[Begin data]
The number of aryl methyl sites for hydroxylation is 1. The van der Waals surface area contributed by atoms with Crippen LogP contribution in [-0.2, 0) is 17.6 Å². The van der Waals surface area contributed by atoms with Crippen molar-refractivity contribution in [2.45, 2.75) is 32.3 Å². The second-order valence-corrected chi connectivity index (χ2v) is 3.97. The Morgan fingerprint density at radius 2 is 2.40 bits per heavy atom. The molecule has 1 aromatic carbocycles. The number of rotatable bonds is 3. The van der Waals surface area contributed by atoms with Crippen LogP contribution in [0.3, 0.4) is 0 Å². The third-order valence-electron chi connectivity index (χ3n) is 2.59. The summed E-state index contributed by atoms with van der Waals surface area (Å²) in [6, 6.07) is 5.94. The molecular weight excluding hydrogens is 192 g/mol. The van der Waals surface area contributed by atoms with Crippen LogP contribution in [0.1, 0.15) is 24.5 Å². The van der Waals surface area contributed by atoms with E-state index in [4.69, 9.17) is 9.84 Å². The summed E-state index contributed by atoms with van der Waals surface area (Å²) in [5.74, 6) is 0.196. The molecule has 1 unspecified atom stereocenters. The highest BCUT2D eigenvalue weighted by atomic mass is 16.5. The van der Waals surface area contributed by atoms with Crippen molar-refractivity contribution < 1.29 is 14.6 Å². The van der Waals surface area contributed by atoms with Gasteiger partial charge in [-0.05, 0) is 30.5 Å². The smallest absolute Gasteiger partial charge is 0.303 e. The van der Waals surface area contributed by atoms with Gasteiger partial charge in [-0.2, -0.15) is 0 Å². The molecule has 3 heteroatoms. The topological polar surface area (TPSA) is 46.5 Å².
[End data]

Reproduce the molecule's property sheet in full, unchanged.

The number of aryl methyl sites for hydroxylation is 1. The van der Waals surface area contributed by atoms with Crippen LogP contribution in [-0.2, 0) is 17.6 Å². The van der Waals surface area contributed by atoms with Crippen molar-refractivity contribution in [2.45, 2.75) is 32.3 Å². The second-order valence-corrected chi connectivity index (χ2v) is 3.97. The Morgan fingerprint density at radius 2 is 2.40 bits per heavy atom. The molecule has 1 aromatic carbocycles. The number of rotatable bonds is 3. The van der Waals surface area contributed by atoms with Crippen LogP contribution in [0.3, 0.4) is 0 Å². The third-order valence-electron chi connectivity index (χ3n) is 2.59. The summed E-state index contributed by atoms with van der Waals surface area (Å²) in [6, 6.07) is 5.94. The molecular weight excluding hydrogens is 192 g/mol. The van der Waals surface area contributed by atoms with Crippen LogP contribution in [0.1, 0.15) is 24.5 Å². The van der Waals surface area contributed by atoms with E-state index in [4.69, 9.17) is 9.84 Å². The summed E-state index contributed by atoms with van der Waals surface area (Å²) in [5.74, 6) is 0.196. The molecule has 1 unspecified atom stereocenters. The highest BCUT2D eigenvalue weighted by atomic mass is 16.5. The van der Waals surface area contributed by atoms with Crippen molar-refractivity contribution < 1.29 is 14.6 Å². The van der Waals surface area contributed by atoms with Gasteiger partial charge in [-0.05, 0) is 30.5 Å². The smallest absolute Gasteiger partial charge is 0.303 e. The van der Waals surface area contributed by atoms with Gasteiger partial charge in [-0.2, -0.15) is 0 Å². The molecule has 3 heteroatoms. The topological polar surface area (TPSA) is 46.5 Å².